Callahan, Virginia Woods (Trans.). On the Soul and the Resurrection. In: Virginia Woods Callahan, Saint Gregory of Nyssa: Ascetical Works. (The Fathers of the Church, Volume 58). Washington DC: CUA Press, 1967.

Matz, Brian J.  Ascetic Readings of the Agricultural Parables in Matt 13:1-48 in the Cappadocians. In: Ed. Hans-Ulrich Weidemann, Asceticism and Exegesis in Early Christianity, Göttingen: Vandenhoeck & Ruprecht, 2013. pp. 268−283.

St. Gregory of Nyssa. On the Soul and the Resurrection (De anima et resurrectione).  Migne Patrologia Graeca vol. 46, cols. 11−160. Paris: 1863. [Greek text]

St. Gregory of Nyssa. On the Soul and the Resurrection. Trans. William Moore, Henry Austin Wilson. In: Eds. Philip Schaff & Henry Wace, Nicene and Post-Nicene Fathers, Second Series 2, Vol. 5: Gregory of Nyssa (NPNF2-5‎). New York: Scribner, 1917 (orig. ed. 1893).

Gregory of Nyssa’s Allegorical Interpretation of the Parable of the Lost Coin

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Luke 15:8−10
[8] Either what woman having ten pieces of silver, if she lose one piece, doth not light a candle, and sweep the house, and seek diligently till she find it?
[9] And when she hath found it, she calleth her friends and her neighbours together, saying, Rejoice with me; for I have found the piece which I had lost.
[10] Likewise, I say unto you, there is joy in the presence of the angels of God over one sinner that repenteth.

Source: Gregory of Nyssa.  On Virginity 12.3−4. In: Virginia Woods Callahan  (Trans.), Gregory of Nyssa: Ascetical Works, The Fathers of the Church, Vol. 58, Washington, DC: CUA Press, 1967. (pp. 44−45).

THE human effort extends only to this: the removal of the filth which has accumulated through evil and the bringing to light again the beauty in the soul which we had covered over. It is such a dogma that I think the Lord is teaching in the Gospel to those who are able to hear wisdom when it is mysteriously spoken: ‘The kingdom of God is within you.’ [Luke 17:21] This saying shows, I believe, that the goodness of God is not separated from our nature, or far away from those who choose to seek it, but it is ever present in each individual, unknown and forgotten when one is choked by the cares and pleasures of life, but discovered again when we tum our attention back to it.

If there is need for further support of the argument, I think this is what the Lord was suggesting in the search for the lost drachma [Luke 15:8−10]. The rest of the virtues [areton; ἀρετῶν] which the Lord refers to as drachmas are of no use, even if they all be present in the soul, if the soul is bereft of the one that is lost. Consequently, He bids us, first of all, to light a lamp, and by this He means perhaps the word which brings to light that which is hidden. Then, He tells us to look for the lost drachma in our own house, i.e., in ourselves.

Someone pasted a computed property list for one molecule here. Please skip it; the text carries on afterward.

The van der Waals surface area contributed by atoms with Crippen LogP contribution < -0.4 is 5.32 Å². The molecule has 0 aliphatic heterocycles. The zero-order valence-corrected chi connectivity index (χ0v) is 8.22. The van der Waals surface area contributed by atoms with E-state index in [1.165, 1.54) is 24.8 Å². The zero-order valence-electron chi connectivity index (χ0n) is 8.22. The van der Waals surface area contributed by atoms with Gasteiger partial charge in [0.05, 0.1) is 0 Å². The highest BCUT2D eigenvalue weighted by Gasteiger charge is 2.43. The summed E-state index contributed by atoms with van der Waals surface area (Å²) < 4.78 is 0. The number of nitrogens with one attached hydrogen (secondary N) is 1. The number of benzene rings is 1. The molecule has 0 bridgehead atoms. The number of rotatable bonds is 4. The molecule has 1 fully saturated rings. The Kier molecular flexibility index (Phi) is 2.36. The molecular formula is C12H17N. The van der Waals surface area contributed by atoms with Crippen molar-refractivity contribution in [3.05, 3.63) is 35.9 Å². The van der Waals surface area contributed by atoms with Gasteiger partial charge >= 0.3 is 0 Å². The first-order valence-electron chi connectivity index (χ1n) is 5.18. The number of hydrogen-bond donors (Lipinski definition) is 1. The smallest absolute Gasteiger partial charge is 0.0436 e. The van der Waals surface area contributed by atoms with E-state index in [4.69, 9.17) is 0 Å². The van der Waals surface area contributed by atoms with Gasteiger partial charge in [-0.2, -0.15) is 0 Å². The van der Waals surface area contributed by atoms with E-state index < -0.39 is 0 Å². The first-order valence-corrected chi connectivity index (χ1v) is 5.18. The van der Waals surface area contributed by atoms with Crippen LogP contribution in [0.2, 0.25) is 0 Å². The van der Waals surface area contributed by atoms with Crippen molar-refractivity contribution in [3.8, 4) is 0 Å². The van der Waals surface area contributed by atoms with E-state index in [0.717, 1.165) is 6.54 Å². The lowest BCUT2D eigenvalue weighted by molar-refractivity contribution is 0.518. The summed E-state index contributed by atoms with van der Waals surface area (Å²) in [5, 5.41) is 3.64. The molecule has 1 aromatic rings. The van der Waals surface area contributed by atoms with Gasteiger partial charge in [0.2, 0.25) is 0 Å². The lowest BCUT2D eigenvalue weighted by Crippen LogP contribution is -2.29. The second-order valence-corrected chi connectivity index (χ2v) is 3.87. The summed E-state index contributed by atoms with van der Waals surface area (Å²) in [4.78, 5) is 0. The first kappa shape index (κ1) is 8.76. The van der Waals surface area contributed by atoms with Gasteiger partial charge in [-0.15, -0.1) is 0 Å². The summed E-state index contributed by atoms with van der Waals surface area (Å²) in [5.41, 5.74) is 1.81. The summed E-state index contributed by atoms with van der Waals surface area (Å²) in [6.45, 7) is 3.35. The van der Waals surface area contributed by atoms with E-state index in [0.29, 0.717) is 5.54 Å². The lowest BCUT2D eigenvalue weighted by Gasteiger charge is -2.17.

Through this parable, He suggests that the image of the King is not entirely lost, but that it is hidden under the dirt. We must, I think, interpret the word ‘dirt’ as the filth of the flesh. Once this is swept away and cleaned off by our caring for our life [JU: that is, our spiritual life], that which is being looked for becomes visible, and then the soul can rejoice and bring together the neighbors to share her joy. For in reality, all the faculties of the soul [psuches dunameis; ψυχῆς δυνάμεις], which is what the Lord means by neighbors, do live together, and when the great image of the King which the Creator implanted in our hearts from the beginning is uncovered and brought to light, then, these faculties turn towards that divine joy and merriment, gazing upon the unspeakable beauty of what has been recovered. For it says: ‘Rejoice with me, for I have found the drachma that I had lost.‘ [Luke 15:9]

The neighbors, i.e., the faculties of the soul which dwell together, rejoice at the finding of the divine drachma. Reason and desire [logistike te kai epithumetike; λογιστική τε καὶ ἐπιθυμητικὴ]and the faculty aroused by grief and anger, and whatever other faculties there are, are looked upon as being connected with the soul, and they are logically considered as friends who rightly rejoice in the Lord when they all look to the beautiful and the good and do everything for the glory of God, for now they are no longer the instruments of sin.

This concern, then, for the finding of what is lost is the restoration to the original state of the divine image which is now covered by the filth of the flesh. Let us become what the first being was during the first period of his existence.